Feast On Feast On is a certification program that recognizes businesses committed to sourcing Ontario made and grown food and drink. Eganridge Resort, The Globus Theatre and Kawartha Coffee at The Doctor’s Office have all been certified 'Feast On'. In addition to that certification, Kawartha Coffee uses biodegradable ware for all takeout containers, their coffees are organic and fair trade, and beer and wine are Ontario made. Kitchen scraps from the establishment go to a local pig farmer for feed.

Clean Marine Program This is a partnership among Boating Ontario, Ontario Sailing Association, several government agencies including the Ministry of the Environment and Environment Canada, Georgian College, and representatives from the Canadian marine industry and boating associations, Canadian Marine Manufacturers, Ontario Federation of Angler and Hunters, Shell Canada, to name a few. The program goal is to “reduce and prevent water, air and land pollution from recreational boating activities in Ontario and across Canada” by increasing public awareness and promoting the use of Clean Marine products and voluntary adoption of Clean Marine practices as set out in the Clean Marine Manual provided to marine businesses. Business adhering to the Clean Marine practices are assessed and the scores from the assessment are converted into an Eco-Rating system from one to five Green Anchors, with Gold, Diamond and Platinum as the highest achievements. Re-assessments are mandatory every four years with self-assessments conducted annually. Practices adhered to include: • regular inspections of fuel tanks and pipelines for fuel loss and water infiltration and proper staff training in spills responses. • use of shop air extraction systems • providing adequate waste containers and recycling and ensuring proper management of these items. • guidelines for pump outs, hazardous waste handling, the recycling of antifreeze and boat shrink wrap • hauling, lifting, launching, docking, fuel dock, mooring, yard, boat, hull and facility maintenance guidelines Bobcaygeon boasts six eco-rated marine facilities including: Birch Point Marina, Buckeye Marine, Egan Houseboat Rentals, Happy Days Houseboats, Kawartha Lakes Marina & Cottages, Sturgeon Lake Marina. 30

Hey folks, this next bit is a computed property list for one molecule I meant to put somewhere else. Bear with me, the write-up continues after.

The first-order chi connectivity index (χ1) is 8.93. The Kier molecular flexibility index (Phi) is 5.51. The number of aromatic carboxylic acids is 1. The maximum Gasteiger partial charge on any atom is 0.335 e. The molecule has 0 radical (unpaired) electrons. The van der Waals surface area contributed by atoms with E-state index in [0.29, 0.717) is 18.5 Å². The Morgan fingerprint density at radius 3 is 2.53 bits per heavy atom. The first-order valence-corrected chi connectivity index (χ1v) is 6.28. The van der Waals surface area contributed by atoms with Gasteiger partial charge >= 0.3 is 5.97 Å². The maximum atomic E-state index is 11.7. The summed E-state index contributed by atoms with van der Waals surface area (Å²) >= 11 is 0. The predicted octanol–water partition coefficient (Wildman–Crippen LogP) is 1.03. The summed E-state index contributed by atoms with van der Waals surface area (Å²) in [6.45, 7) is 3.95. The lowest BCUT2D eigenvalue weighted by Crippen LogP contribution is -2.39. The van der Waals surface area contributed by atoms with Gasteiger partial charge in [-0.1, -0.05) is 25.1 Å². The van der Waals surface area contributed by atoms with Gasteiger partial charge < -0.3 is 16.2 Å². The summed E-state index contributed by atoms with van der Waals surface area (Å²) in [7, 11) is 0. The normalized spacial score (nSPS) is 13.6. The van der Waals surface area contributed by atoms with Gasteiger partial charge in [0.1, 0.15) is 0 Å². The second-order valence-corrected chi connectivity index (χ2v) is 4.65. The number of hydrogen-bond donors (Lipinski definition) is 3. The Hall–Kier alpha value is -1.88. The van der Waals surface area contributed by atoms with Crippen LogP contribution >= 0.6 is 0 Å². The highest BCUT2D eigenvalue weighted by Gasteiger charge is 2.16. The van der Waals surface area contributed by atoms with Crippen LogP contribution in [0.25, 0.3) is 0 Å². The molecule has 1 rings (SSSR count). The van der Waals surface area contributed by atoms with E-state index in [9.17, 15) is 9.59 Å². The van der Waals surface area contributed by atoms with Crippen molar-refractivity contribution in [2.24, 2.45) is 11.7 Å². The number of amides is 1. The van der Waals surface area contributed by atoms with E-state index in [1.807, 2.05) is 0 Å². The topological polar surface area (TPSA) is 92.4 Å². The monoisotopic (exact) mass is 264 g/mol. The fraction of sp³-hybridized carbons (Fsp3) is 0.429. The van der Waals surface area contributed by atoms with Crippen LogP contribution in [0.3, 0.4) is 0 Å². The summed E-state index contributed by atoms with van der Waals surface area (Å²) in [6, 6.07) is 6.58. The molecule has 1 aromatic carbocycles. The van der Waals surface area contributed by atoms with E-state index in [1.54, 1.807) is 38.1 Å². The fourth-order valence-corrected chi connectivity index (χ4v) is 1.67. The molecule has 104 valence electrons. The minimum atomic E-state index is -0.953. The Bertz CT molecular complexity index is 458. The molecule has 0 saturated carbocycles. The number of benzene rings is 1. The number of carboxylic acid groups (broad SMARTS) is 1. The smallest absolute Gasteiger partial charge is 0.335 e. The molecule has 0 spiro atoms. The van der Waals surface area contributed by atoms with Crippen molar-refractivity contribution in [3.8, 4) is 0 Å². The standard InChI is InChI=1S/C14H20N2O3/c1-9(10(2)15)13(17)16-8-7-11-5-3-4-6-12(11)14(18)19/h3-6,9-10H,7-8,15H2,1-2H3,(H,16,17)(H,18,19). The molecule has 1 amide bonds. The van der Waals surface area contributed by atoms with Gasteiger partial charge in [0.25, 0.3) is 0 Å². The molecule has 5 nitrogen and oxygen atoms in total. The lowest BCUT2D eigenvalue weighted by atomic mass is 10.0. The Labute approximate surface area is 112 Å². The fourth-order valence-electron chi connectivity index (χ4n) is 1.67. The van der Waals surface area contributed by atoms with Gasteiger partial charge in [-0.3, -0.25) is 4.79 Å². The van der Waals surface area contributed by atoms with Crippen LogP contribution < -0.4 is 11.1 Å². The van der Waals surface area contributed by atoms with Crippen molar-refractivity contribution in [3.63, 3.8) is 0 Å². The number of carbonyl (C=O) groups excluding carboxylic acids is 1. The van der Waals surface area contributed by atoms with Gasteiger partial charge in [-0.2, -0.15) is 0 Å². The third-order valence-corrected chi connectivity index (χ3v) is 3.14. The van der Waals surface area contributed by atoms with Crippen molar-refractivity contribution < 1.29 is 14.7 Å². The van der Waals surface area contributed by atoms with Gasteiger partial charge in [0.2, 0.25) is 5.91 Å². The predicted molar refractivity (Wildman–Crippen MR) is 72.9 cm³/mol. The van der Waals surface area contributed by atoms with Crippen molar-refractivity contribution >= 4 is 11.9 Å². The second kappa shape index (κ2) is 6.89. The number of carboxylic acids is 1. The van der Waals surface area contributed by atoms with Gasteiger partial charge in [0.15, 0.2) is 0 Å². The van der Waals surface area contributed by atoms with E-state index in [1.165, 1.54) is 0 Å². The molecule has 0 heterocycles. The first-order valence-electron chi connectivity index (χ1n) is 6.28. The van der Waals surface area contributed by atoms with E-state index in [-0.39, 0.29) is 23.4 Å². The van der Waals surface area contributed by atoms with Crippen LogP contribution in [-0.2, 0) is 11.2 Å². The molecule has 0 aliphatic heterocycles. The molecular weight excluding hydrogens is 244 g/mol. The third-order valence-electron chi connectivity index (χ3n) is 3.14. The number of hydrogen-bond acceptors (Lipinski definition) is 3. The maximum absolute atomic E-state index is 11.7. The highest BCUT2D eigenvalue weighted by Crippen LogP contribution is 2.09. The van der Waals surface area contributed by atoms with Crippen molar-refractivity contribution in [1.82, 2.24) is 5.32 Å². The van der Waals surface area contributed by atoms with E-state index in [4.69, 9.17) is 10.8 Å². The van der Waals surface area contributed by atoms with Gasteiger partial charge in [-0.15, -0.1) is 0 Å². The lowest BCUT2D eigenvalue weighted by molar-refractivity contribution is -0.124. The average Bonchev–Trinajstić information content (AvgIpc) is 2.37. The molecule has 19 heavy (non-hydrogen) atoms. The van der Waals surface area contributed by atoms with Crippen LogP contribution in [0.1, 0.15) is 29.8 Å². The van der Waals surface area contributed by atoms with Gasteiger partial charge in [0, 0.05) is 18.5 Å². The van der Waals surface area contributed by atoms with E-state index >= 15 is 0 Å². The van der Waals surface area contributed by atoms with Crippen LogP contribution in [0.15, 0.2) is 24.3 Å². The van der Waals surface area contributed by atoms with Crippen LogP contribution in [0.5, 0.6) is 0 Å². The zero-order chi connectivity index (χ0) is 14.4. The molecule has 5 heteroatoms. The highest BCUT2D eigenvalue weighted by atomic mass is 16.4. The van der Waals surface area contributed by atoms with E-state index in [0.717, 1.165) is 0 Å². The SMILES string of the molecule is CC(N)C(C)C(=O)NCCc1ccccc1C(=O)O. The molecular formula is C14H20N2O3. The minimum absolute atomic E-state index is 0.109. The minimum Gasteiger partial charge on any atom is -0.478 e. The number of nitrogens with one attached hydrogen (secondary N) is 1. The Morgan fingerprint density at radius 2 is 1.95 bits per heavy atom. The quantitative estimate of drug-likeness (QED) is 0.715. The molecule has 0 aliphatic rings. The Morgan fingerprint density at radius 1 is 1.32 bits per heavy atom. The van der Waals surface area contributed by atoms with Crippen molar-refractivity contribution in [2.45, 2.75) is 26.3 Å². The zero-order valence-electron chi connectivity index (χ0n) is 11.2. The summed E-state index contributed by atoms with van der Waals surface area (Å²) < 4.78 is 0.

Black Gold Compost With “one boot in the 19th century and the other in the 21st Century”, Hugh Moorshead of Kawartha Black Gold Compost lives a sustainable lifestyle off the grid. Hugh moved to his 1870s cabin 8 years ago. He built two “hobbit” style homes into the hillside on his property, using earthbag construction techniques and living exterior walls and roof. A background in horse racing and equestrian sport taught Hugh that turf matters, and he set about the challenge to create the perfect turf conditions with limited time and resources. Hugh used Red Wriggler worms to give his “Midas touch” to farm manure. The resulting ‘black gold’ compost is magic for turf and gardens. Black Gold Compost is sold weekly at the Bobcaygeon Farmer’s Market.